For those interested in the natural history of the house finch, see "Sparrows with Wine-colored
Heads" -- it's a pretty interesting history of two of our most common birds.



Friday, June 02, 2006

Anti-Coursing Law Falls to Common Sense


Coursing rabbits, 1924.

Some time last year, somone in a coursing club in California decided he would get a little publicity for his club. Or perhaps he was called by ABC-television and was too naive to turn down the request.

Whatever the case, a reporter and camera crew were invited to a rabbit hunt in the California scrub, and the reporter used that footage to produce a "shocking segment" on jack rabbit hunting with greyhounds, complete with footage of a few dogs catching a rabbit or two in mid-stride.

The reporter, of course, left everything out that would have grounded the piece in the real world.

The piece failed to mention that jack rabbits are considered an agricultural pest in Calfornia, and that the state publishes advice on how to shoot, trap and poison them on farm land.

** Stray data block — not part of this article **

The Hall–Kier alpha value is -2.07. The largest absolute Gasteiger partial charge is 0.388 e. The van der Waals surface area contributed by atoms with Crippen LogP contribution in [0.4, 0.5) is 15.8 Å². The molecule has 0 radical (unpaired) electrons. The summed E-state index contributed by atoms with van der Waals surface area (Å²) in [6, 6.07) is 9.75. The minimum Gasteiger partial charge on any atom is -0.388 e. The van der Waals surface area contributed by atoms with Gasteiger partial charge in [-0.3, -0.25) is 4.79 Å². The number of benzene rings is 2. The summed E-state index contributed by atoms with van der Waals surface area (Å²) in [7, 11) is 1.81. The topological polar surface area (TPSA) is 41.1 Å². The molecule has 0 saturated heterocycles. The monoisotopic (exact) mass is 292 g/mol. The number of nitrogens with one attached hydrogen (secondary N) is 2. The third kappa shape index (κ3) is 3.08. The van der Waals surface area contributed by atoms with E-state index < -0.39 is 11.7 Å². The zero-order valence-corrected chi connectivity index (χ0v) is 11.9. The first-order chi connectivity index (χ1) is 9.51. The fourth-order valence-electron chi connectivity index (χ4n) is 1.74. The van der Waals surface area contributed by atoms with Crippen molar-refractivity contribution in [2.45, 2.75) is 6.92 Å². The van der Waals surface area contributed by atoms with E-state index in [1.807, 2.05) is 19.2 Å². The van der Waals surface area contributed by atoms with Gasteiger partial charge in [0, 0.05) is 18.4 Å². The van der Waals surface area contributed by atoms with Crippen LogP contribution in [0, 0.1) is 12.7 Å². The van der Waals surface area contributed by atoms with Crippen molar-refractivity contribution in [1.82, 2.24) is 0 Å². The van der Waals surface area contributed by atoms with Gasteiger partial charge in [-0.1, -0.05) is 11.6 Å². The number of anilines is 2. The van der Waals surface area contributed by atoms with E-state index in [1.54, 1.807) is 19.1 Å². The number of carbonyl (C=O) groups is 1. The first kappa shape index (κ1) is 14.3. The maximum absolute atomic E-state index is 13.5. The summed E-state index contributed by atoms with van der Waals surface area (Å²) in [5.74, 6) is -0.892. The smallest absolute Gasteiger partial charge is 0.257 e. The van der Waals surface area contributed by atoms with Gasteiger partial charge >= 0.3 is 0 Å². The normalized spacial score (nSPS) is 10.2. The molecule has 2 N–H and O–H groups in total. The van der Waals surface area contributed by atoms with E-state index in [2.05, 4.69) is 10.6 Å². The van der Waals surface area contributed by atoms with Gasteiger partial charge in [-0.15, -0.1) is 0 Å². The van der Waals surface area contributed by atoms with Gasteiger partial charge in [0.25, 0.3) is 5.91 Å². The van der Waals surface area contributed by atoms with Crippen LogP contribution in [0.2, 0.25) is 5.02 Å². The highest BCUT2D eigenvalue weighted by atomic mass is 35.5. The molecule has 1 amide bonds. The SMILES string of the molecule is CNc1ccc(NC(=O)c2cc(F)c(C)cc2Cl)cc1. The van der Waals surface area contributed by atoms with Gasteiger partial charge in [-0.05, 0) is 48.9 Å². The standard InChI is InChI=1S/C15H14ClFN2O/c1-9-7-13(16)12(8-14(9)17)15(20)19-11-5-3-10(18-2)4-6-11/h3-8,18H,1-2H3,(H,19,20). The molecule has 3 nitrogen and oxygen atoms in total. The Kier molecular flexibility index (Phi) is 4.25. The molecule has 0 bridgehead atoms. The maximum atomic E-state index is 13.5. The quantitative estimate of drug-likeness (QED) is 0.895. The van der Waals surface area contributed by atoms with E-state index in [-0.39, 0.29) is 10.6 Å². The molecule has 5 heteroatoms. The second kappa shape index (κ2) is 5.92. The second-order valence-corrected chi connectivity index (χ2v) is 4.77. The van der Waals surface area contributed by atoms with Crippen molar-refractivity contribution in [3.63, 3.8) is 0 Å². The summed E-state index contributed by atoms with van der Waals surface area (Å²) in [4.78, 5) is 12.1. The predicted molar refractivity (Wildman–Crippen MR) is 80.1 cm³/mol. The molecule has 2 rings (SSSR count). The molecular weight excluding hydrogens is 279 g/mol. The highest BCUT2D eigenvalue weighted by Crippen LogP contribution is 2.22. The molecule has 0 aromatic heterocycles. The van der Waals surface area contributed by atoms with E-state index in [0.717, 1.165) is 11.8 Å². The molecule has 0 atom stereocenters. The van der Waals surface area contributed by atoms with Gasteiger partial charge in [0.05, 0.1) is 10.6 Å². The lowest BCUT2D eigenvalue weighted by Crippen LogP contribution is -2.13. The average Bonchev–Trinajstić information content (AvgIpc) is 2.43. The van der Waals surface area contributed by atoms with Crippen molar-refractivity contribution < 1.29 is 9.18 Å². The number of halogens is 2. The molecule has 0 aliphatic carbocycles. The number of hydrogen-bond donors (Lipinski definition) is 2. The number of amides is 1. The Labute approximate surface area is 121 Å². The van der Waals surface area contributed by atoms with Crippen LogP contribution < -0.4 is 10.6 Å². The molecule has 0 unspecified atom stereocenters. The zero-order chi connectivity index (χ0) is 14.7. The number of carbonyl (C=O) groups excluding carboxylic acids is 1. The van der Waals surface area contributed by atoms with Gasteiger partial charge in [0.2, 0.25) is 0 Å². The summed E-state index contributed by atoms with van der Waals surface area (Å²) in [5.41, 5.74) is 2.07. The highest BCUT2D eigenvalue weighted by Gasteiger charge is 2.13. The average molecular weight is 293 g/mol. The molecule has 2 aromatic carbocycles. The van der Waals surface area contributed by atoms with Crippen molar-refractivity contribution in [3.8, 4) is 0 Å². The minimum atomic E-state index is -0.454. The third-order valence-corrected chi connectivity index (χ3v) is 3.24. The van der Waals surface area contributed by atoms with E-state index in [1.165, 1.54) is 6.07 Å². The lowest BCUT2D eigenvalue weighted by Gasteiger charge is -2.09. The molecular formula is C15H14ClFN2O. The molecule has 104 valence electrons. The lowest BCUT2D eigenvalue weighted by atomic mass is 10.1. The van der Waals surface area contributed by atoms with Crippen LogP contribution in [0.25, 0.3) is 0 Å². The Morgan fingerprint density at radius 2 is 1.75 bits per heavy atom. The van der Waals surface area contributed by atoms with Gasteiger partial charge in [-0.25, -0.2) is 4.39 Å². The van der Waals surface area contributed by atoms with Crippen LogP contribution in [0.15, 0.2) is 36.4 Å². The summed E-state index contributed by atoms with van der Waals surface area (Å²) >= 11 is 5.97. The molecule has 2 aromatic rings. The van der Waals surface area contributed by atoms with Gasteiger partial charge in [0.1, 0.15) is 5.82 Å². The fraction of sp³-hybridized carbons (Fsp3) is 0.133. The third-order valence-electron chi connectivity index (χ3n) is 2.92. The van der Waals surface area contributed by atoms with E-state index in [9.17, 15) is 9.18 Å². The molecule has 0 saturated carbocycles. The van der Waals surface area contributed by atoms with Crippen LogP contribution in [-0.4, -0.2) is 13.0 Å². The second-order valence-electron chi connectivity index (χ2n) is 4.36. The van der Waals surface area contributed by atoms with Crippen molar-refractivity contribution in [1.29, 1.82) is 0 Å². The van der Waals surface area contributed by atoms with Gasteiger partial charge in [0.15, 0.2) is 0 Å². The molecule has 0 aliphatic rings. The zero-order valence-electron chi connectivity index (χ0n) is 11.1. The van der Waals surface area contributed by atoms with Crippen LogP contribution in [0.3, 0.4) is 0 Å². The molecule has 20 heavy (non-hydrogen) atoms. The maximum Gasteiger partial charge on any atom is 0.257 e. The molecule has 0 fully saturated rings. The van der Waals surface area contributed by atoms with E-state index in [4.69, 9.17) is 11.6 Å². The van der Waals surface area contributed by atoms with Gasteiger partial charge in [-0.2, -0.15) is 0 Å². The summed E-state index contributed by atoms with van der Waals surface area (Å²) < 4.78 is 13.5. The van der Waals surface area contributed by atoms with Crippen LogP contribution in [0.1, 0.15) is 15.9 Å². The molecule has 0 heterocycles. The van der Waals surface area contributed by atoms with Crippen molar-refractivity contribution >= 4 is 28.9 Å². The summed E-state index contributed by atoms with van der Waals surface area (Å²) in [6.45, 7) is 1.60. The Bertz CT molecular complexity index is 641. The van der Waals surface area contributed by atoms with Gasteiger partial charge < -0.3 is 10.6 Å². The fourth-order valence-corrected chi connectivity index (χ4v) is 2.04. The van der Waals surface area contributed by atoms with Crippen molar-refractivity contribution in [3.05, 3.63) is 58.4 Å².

The reporter never mentioned that coursing rabbits is sufficiently rare in the U.S. that only about a dozen people showed up at the event. Some of these people had come from as far away as Canada and Washington state.

The reporter failed to mention that this type of hunting is not much different than using dogs to point birds or squirrels, except that the animal is not killed by a shotgun blast, but by a quick chop from a greyhound who returns the dead rabbit to hand.

The piece failed to mention that scores of thousands of coyotes "course" jack rabbits every day, and that rabbits are a prey species that breeds rapidly, and is found in record numbers across much of the West.

The reporter failed to mention how many shattered roadkill jack rabbits he passed on the highway (and ignored) while making this piece, or how many jack rabbits are devoured every year by bobcat, mountain lion, fox, hawk and eagle.

In the air-conditioned offices of ABC-TV, wild animals die in hospital infirmaries with a morphine drip, while dog food and T-bone steaks come direct from God, prepackaged and with a Universal Product Code printed on the side.

The quick death offered by the greyhound is never compared with death of tularemia -- the disease that routinely sweeps through American rabbit populations, and is a primary density-control regulator.

Television producers have never even heard of tularemia. In fact, they know nothing about jack rabbits at all (hint: they are not a rabbit), nor do they much care. The goal of a lazy reporter in TV Land is not to tell the truth -- it's a quick and "shocking" video to wrap around the advertisements which generate the station revenue.